Some authors have suggested that all present languages are descended from a common ancestor with SOV word order (10, 11). This hypothesis is interesting in light of results suggesting a preference for SOV in improvised gestural communication (12⇓⇓–15), although the “monogenesis” idea of one common ancestor for all modern languages is controversial (16). The idea that SOV to SVO change is preferred over the opposite change plays a central role in these claims about ancestral SOV word order; however, it usually takes the form of a bare assertion, not backed up by quantitative data.

Psychology and linguistics thus leave us with three important questions: how word orders are likely to change over time, which word orders were dominant historically, and whether strong inferences about the origins of syntax can be drawn from modern languages. Insight into questions like the first two is increasingly being sought using (iterated) artificial language learning experiments, which can help to identify learning biases (17⇓–19). We instead address all three questions using statistical analysis of language data, while agreeing that these two approaches can complement one another (20). Specifically, we show how methods from Bayesian phylogenetics can shed light on these questions. Recent work has explored how similar methods might be used to determine the time depth and homeland of proto-Indo-European (21, 22) (the most recent common ancestor of all Indo-European languages), as well as a range of other problems in historical linguistics (23⇓⇓⇓⇓–28). This previous work has most often, but not always, focused on the lexicon of ancient languages, examining how words tend to change over time. Only two previous papers have dealt specifically with word order. Pagel (24) reconstructs the ancestral word order of Indo-European to be SOV and examines the frequent directions of change but does not consider any other language families. Dunn et al. (25) examine word-order change in four different language families, but they consider SV vs. VS and VO vs. OV as separate parameters, and do not attempt to infer ancestral values of either parameter. Our work is, to our knowledge, the first attempt to infer ancestral word orders and frequent directions of word-order change for multiple language families simultaneously.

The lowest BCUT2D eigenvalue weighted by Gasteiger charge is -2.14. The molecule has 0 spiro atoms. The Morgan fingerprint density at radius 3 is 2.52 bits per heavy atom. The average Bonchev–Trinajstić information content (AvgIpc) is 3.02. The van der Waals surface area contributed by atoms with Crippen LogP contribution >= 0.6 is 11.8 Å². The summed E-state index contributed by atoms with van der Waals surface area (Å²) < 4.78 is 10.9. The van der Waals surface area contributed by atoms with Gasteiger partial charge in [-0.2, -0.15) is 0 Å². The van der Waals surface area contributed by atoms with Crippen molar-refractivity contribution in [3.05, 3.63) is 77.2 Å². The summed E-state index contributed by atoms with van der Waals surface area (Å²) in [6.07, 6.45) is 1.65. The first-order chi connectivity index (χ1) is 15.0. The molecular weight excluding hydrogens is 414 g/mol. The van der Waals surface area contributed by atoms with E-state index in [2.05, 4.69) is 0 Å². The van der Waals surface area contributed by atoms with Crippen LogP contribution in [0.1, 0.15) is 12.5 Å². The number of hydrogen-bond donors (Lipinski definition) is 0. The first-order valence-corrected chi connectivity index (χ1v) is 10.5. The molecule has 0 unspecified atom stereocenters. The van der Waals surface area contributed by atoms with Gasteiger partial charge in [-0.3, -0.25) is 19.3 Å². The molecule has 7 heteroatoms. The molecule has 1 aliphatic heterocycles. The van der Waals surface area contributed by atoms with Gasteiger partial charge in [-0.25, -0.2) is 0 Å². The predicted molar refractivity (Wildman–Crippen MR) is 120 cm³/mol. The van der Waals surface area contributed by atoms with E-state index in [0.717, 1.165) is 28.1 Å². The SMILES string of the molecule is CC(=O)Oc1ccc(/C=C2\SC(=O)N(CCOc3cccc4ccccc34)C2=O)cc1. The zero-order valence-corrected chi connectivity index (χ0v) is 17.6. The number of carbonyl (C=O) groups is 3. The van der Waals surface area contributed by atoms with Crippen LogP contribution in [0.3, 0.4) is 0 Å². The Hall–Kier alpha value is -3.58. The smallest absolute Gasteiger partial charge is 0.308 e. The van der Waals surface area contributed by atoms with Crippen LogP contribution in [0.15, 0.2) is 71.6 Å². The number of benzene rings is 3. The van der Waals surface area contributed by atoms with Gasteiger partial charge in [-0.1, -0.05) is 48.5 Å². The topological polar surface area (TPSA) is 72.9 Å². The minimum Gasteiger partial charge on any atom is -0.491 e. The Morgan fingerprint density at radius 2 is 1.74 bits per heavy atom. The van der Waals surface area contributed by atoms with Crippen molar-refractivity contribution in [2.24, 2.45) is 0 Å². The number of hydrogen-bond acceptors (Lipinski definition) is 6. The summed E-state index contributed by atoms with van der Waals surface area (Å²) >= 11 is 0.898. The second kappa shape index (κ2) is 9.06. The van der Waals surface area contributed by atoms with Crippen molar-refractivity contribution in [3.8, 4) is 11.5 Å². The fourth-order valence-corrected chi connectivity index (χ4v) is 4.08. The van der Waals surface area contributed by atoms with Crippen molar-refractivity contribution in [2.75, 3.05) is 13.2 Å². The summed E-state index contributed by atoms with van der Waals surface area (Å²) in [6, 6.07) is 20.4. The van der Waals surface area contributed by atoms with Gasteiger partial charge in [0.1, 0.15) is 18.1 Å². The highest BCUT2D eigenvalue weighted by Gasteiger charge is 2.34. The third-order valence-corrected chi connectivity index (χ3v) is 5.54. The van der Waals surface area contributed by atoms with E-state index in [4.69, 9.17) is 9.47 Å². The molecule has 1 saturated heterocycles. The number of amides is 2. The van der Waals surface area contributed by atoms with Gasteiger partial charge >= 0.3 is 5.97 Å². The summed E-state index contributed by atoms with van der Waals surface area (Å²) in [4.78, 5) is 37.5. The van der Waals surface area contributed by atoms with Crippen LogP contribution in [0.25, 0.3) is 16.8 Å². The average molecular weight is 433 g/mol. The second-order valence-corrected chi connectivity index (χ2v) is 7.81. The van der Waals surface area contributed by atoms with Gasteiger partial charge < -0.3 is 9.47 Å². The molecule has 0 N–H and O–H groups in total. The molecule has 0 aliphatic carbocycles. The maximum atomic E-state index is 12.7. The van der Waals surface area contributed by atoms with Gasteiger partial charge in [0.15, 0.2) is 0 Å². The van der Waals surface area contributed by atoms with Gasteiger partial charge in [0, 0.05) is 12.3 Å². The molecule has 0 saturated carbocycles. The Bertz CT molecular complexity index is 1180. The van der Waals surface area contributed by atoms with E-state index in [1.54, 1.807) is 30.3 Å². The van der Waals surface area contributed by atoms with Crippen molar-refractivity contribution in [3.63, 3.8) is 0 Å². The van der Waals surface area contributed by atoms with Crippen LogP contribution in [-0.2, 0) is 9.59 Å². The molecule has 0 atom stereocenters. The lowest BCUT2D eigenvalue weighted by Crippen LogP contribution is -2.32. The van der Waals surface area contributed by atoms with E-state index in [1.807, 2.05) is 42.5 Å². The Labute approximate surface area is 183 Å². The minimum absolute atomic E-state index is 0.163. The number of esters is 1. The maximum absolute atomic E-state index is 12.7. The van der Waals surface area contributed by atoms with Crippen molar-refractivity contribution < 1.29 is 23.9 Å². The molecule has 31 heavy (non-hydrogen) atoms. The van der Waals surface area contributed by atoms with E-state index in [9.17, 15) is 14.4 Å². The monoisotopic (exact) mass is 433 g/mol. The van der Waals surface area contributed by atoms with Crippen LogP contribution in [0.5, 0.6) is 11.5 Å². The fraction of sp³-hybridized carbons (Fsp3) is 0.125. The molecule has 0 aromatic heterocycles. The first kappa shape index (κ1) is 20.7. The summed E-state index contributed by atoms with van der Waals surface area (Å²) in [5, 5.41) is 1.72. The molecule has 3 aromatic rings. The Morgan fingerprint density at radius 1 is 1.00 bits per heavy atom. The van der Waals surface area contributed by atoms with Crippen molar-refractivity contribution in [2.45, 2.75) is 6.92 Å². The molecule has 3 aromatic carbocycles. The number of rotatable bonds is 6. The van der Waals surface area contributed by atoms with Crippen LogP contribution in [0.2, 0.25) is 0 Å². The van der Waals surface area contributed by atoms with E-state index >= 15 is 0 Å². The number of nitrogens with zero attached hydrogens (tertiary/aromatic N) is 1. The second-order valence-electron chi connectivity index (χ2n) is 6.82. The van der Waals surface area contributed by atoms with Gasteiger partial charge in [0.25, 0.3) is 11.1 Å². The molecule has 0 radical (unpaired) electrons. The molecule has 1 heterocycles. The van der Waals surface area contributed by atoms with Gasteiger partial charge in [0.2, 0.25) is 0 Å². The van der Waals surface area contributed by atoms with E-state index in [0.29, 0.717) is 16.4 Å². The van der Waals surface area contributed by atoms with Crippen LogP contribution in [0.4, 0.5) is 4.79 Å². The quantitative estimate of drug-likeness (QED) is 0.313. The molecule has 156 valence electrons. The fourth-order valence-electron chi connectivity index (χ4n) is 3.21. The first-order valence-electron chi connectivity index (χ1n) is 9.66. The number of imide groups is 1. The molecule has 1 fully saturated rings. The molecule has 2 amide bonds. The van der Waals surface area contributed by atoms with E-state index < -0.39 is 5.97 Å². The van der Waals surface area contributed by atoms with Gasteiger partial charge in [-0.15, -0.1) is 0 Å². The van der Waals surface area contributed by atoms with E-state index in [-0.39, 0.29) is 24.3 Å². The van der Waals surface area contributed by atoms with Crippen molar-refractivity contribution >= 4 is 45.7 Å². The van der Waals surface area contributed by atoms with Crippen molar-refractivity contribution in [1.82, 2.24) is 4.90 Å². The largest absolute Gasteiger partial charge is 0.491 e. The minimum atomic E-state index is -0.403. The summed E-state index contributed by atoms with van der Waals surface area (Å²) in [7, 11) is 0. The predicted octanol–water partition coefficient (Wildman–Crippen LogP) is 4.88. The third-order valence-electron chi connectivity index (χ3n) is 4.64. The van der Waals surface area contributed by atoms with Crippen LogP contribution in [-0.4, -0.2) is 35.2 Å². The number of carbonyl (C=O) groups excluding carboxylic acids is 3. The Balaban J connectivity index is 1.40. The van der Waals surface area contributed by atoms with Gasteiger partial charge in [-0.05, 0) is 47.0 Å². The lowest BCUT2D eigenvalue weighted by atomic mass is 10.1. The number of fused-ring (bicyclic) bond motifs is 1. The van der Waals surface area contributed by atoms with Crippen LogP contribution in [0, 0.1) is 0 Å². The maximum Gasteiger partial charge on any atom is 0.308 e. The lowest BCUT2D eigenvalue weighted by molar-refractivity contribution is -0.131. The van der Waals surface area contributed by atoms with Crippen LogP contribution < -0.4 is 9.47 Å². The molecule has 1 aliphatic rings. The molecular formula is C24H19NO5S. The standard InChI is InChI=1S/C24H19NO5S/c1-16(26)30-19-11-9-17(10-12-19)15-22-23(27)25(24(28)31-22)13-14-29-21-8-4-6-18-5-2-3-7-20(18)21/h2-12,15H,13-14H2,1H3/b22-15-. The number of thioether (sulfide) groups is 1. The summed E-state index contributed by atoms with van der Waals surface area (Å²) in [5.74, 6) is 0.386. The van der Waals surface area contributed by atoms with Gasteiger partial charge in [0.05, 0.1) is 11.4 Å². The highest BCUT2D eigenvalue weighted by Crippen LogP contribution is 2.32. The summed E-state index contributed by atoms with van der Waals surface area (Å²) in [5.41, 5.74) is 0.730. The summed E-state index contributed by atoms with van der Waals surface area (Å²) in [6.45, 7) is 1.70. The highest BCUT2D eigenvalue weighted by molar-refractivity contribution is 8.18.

## Model

We considered a total of 671 languages from the following families: Afro-Asiatic, Austronesian, Indo-European, Niger-Congo, Nilo-Saharan, Sino-Tibetan, and Trans-New Guinea. Family classifications and basic word-order data for each language were taken from the World Atlas of Language Structures (1). The number of languages with each basic word order in each family is given in *Supporting Information*. The distribution of word orders in this sample does not accurately reflect the global distribution: SVO is overrepresented, comprising 55% of the languages in our samples but 41% of all languages. This limitation and its implications are discussed in *Discussion*. For each family, we made inferences about word-order ancestry and change using two probabilistic generative models: one for phylogenetic trees and one for word orders at the leaves of trees. Further details are provided in *Materials and Methods*.

### Generative Model for Trees.

Trees were generated using neighbor joining (29), specifically the NINJA implementation (30). Neighbor joining constructs trees with *n* leaves from *n* × *n* matrices of pairwise distances, such that languages that are close together according to the matrix become closely related in the tree. We specified four procedures for generating distance matrices. Each method constructs a base matrix based on either geographical distance between language locations, expert genetic classification of languages (e.g., Swedish is not just Indo-European but also Germanic, North Germanic, and East Scandinavian), comparison of linguistic features, or a combination of these. Individual matrices were obtained by adding random noise to the base matrix. This process defines a probability distribution over trees, *P*(*T*). Sampling from this distribution results in trees that feature some random variation but are still constrained (by the structure of the base matrix) to not vary too wildly from what data and expert opinion suggests is probable.

### Generative Model for Word-Order Data.